Phoenix haboob: Like something out of a doomsday movie, a “haboob” dust storm moved through Arizona on Monday, blanketing Phoenix under a wall of dust and sand, sending residents indoors to ride out the fast moving storm, reports Weather.com on Aug.26.
A photo blog on NBCnews.com carried pictures of this weather phenomenon, which produced winds up to 60 mph and reduced visibility to only meters in some parts of the city.
No injuries were reported, and other than a few uprooted trees, there was relatively little damage, just a whole bunch of dirty windows and cars ready for a washing. Flights in and out of Phoenix were temporarily grounded.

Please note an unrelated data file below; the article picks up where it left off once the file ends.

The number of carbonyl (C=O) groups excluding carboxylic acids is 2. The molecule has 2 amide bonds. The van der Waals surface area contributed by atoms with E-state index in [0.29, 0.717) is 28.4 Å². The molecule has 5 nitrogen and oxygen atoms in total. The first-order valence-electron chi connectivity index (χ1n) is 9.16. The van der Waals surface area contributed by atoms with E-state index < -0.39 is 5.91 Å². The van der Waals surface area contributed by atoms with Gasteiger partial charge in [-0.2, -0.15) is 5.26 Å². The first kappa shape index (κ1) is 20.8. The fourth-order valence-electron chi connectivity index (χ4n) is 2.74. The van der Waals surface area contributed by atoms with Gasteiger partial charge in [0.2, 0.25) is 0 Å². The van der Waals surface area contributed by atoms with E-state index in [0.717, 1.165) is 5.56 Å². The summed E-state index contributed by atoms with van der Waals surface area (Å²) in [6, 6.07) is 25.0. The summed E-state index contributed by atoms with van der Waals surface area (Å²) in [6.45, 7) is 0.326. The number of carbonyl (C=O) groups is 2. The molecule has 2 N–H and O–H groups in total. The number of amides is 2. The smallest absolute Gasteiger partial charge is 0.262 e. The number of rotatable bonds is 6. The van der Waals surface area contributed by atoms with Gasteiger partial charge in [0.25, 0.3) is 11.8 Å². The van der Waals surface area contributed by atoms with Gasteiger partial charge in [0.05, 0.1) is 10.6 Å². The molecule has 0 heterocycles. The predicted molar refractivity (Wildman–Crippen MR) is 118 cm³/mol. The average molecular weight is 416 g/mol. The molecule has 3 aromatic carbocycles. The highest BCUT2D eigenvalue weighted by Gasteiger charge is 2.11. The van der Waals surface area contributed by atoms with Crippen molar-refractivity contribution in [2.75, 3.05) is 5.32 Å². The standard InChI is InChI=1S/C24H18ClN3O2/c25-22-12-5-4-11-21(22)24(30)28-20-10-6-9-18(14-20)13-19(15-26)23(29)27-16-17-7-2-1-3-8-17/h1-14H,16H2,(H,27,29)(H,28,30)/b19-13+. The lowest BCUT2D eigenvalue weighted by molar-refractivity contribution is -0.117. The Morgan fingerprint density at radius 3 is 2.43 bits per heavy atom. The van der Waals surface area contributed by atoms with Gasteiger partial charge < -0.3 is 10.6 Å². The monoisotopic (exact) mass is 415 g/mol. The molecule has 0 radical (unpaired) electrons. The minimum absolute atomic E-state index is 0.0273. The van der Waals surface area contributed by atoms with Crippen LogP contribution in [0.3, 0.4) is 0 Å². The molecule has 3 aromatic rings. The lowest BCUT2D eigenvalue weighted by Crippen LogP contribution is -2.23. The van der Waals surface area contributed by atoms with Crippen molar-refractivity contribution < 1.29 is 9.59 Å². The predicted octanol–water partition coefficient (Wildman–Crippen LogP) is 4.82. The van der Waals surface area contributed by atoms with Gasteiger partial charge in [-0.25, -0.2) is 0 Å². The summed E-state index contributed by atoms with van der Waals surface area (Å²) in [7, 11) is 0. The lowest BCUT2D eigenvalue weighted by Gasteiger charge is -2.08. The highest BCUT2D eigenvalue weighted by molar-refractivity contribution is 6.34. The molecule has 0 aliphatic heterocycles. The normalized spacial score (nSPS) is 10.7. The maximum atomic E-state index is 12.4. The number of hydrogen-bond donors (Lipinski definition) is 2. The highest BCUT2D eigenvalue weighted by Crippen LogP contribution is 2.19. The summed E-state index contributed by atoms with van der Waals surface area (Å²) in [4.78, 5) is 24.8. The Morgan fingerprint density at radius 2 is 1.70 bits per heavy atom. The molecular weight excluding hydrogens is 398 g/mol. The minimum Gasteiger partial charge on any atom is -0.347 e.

The strangely-named “haboob” weather pattern, derived from the Arabic word for "wind," is formed when air is forced downward and pushed forward by the front of a thunderstorm cell. The microburst or downburst of moving, hot air picks up sand, dirt and debris as it moves across the terrain.
Haboobs are common during the dry summer months in Phoenix. According to the National Weather Service, Phoenix experiences on average about 3 haboobs per year during the months of June through September.